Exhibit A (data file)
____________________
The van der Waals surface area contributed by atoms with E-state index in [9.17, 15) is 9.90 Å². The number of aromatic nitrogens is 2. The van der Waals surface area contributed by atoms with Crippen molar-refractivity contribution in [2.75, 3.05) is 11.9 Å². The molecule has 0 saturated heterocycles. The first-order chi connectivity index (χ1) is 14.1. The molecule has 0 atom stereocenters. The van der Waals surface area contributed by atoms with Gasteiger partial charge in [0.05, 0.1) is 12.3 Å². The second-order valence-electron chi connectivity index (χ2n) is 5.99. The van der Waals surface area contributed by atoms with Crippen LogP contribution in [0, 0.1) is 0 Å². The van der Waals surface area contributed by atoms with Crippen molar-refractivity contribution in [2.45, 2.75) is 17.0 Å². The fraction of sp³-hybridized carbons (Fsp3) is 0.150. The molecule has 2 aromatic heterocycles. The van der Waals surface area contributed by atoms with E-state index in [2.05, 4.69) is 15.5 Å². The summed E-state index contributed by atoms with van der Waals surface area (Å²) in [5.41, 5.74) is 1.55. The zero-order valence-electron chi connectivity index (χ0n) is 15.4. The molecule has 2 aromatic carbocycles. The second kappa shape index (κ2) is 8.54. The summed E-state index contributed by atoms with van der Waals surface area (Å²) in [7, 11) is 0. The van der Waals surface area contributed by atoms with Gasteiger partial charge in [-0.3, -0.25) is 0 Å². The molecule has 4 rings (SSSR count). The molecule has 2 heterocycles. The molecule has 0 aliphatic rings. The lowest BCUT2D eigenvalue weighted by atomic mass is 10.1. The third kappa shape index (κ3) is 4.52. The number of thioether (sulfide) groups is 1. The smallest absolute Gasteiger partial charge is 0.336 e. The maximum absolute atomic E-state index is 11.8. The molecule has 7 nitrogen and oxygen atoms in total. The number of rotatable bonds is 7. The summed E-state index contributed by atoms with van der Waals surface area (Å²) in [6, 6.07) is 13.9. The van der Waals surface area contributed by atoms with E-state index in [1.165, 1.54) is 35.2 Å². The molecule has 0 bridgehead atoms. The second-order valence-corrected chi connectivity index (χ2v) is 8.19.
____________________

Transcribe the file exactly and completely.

The van der Waals surface area contributed by atoms with E-state index in [9.17, 15) is 9.90 Å². The number of aromatic nitrogens is 2. The van der Waals surface area contributed by atoms with Crippen molar-refractivity contribution in [2.75, 3.05) is 11.9 Å². The molecule has 0 saturated heterocycles. The first-order chi connectivity index (χ1) is 14.1. The molecule has 0 atom stereocenters. The van der Waals surface area contributed by atoms with Gasteiger partial charge in [0.05, 0.1) is 12.3 Å². The second-order valence-electron chi connectivity index (χ2n) is 5.99. The van der Waals surface area contributed by atoms with Crippen LogP contribution in [0, 0.1) is 0 Å². The van der Waals surface area contributed by atoms with Crippen molar-refractivity contribution in [2.45, 2.75) is 17.0 Å². The fraction of sp³-hybridized carbons (Fsp3) is 0.150. The molecule has 2 aromatic heterocycles. The van der Waals surface area contributed by atoms with E-state index in [2.05, 4.69) is 15.5 Å². The summed E-state index contributed by atoms with van der Waals surface area (Å²) in [5.41, 5.74) is 1.55. The zero-order valence-electron chi connectivity index (χ0n) is 15.4. The molecule has 2 aromatic carbocycles. The second kappa shape index (κ2) is 8.54. The summed E-state index contributed by atoms with van der Waals surface area (Å²) in [7, 11) is 0. The van der Waals surface area contributed by atoms with Gasteiger partial charge in [-0.3, -0.25) is 0 Å². The molecule has 4 rings (SSSR count). The molecule has 2 heterocycles. The molecule has 0 aliphatic rings. The lowest BCUT2D eigenvalue weighted by atomic mass is 10.1. The third kappa shape index (κ3) is 4.52. The number of thioether (sulfide) groups is 1. The smallest absolute Gasteiger partial charge is 0.336 e. The maximum absolute atomic E-state index is 11.8. The molecule has 7 nitrogen and oxygen atoms in total. The number of rotatable bonds is 7. The summed E-state index contributed by atoms with van der Waals surface area (Å²) in [6, 6.07) is 13.9. The van der Waals surface area contributed by atoms with E-state index in [1.165, 1.54) is 35.2 Å². The molecule has 0 bridgehead atoms. The second-order valence-corrected chi connectivity index (χ2v) is 8.19.